5
$\begingroup$

I want to show, that a Hermitian matrix is positive definite, if all eigenvalues of the matrix are positive. And the other way round.

Also I wonder, if every Hermitian, strict diagonally dominant matrix is positive definite.

Thank you guys.

$\endgroup$
7
$\begingroup$

If $A$ is a positive definite Hermitian matrix, so that $A^{\dagger} = A$ and $\langle x, Ax \rangle > 0$ for all $x \ne 0$, where $\langle \cdot, \cdot \rangle$ is the Hermitian inner product, then there exists a unitary matrix $U$, $U^{\dagger} = U^{-1}$, diagonalizing $A$. Thus we may write

$U^{\dagger}AU = \Lambda = \text{diag} (\lambda_1, \lambda_2, . . ., \lambda_N), \tag{1}$

where $N$ is the size of $A, U$ and the $\lambda_i$ are the (real) eigenvalues of $A$. If some $\lambda_i \le 0$, then consider the column vector $e_i$ the components of which are $e_{ij} = \delta_{ij}$, where $\delta_{ij}$ is the Kronecker delta; thus $e_i$ has $1$ for its $i$-th component and zeroes everywhere else. We clearly have

$\Lambda e_i = \lambda_i e_i, \tag{2}$

whence

$\langle e_i, \Lambda e_i \rangle = \langle e_i, \lambda_i e_i \rangle = \lambda_i \le 0. \tag{3}$

If, in accord with (1), we substitute $U^{\dagger}AU = \Lambda$ into (3), we see that

$\langle e_i, U^{\dagger}AU e_i \rangle = \langle e_i, \Lambda e_i \rangle = \lambda_i \le 0, \tag{4}$

so setting $x = Ue_i$ we have

$\langle x, Ax \rangle = \langle Ue_i, AU e_i \rangle = \langle e_i, U^{\dagger}AUe_i \rangle = \lambda_i \le 0, \tag{5}$

contradicting the hypothesis that $A$ is positive definite, i.e. $\langle x, Ax \rangle > 0$ for all nonzero $x$. Thus we must have $\lambda_i > 0$ for all $\lambda_i$.

Going the other way is just about as easy; if all the $\lambda_i > 0$, and $U, \Lambda$ are chosen as above, for any vector $x \ne 0$ set $y = U^{\dagger}x$; then

$x = Ix = (UU^{\dagger})x = U(U^{\dagger}x) = Uy, \tag{6}$

and we have

$\langle x, Ax \rangle = \langle Uy, AUy \rangle = \langle y, U^{\dagger}AUy \rangle = \langle y, \Lambda y \rangle, \tag{7}$

and expanding $y$ in the basis $e_i$, so that

$y = \sum_i y_i e_i, \tag{8}$

we find

$\langle y, \Lambda y \rangle = \sum \bar y_i y_i \lambda_i > 0, \tag{9}$

since $y = Ux \ne 0$ implies some $\bar y_i y_i > 0$. Now we have, from (7) and (9),

$\langle x, Ax \rangle = \langle y, \Lambda y \rangle > 0 \tag{10}$

for all $x \ne 0$, showing $A$ is positive definite. QED.

As for the other question, I don't know an answer at present; but if I were to go deeper into it, I might well first ask if strict diagonal dominance is preserved under unitary transformations and/or similar riddles.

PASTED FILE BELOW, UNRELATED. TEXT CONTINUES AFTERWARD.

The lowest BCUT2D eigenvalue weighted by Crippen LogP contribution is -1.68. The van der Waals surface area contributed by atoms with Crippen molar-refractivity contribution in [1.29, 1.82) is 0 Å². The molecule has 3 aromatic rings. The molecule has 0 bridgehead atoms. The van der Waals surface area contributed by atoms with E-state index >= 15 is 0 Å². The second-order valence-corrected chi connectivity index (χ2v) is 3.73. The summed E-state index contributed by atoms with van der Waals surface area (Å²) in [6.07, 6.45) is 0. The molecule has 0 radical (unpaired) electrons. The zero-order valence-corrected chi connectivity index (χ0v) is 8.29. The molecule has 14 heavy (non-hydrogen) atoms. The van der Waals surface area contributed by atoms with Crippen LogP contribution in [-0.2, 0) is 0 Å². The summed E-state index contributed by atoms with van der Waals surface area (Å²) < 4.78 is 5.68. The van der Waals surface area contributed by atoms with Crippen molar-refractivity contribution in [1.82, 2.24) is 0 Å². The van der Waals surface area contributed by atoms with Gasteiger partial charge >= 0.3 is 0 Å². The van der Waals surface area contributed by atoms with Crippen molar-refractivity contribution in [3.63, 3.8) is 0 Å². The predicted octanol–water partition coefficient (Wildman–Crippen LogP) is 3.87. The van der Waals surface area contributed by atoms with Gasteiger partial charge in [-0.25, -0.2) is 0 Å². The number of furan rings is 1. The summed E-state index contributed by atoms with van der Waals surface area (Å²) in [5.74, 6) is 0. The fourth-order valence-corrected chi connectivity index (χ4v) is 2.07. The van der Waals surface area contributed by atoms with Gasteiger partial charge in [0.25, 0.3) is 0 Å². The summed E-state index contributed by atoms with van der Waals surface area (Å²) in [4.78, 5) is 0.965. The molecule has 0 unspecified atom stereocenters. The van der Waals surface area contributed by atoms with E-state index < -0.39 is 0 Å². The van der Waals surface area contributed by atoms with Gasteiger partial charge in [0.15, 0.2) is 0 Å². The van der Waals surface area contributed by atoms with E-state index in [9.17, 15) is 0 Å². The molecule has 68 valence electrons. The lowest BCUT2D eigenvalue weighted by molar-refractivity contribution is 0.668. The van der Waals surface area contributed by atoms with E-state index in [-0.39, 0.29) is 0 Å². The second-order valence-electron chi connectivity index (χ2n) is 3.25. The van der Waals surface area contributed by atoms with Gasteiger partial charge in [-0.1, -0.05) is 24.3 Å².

Hope this helps. Cheerio,

and as always,

Fiat Lux!!!

$\endgroup$
  • $\begingroup$ Hm, showing that an HPD matrix has positive eigenvalues takes just a one line argument :) $\endgroup$ – Algebraic Pavel Nov 10 '13 at 23:38
  • $\begingroup$ @Algebraic Pavel: you mean as in $0 < \langle x, Hx \rangle = \langle x, \lambda x \rangle = \lambda \langle x, x \rangle$? $\endgroup$ – Robert Lewis Nov 10 '13 at 23:50
  • $\begingroup$ essentially yes, but of course going through the spectral theorem is the easiest to cover both cases. Just to say: $A$ is HPD iff $\Lambda$ is HPD and then it's all about diagonal matrices. $\endgroup$ – Algebraic Pavel Nov 11 '13 at 0:03
2
$\begingroup$

If $A$ is HPD and $\lambda\in\mathbb{R}$ is its eigenvalue such that $Ax=\lambda x$ for some $x$ such that $x^*x=1$, then $0<x^*Ax=\lambda x^*x=\lambda$. Hence $\lambda$ is positive.

The other way around works with the spectral theorem for Hermitian matrices. Every Hermitian matrix $A$ can be unitarily transformed to a diagonal matrix $\Lambda$. It is not hard to check that if $\Lambda$ is HPD (that is, $A$ has positive eigenvalues) then $A$ is HPD (see the other answer).

Every Hermitian and strictly diagonally dominant matrix is positive definite. This is a consequence of the Gershgorin theorem which says that the spectrum is contained in the union of closed circles in the complex plane, where each circle is centered in the diagonal element and its radius given by the sum of the absolute values of the off-diagonal elements of the row. For $A=(a_{ij})_{i,j=1}^n$, it means that $$ \Lambda(A)\subset\bigcup_{i=1}^n D_i, $$ where $$ D_i=\{z\in\mathbb{C}: |a_{ii}-z|\leq\sum_{j=1}^n|a_{ij}|\}. $$ Since $A$ is diagonally dominant, all $D_i$'s are centered on the positive part of the real line and do not contain $0$. That means (since Hermitian matrices have real eigenvalues), that no eigenvalue of $A$ is $0$ or negative. Hence $A$ is HPD.

This also works for irreducible weakly diagonally dominant matrices, it's just not that easy.

$\endgroup$

Your Answer

By clicking “Post Your Answer”, you agree to our terms of service, privacy policy and cookie policy

Not the answer you're looking for? Browse other questions tagged or ask your own question.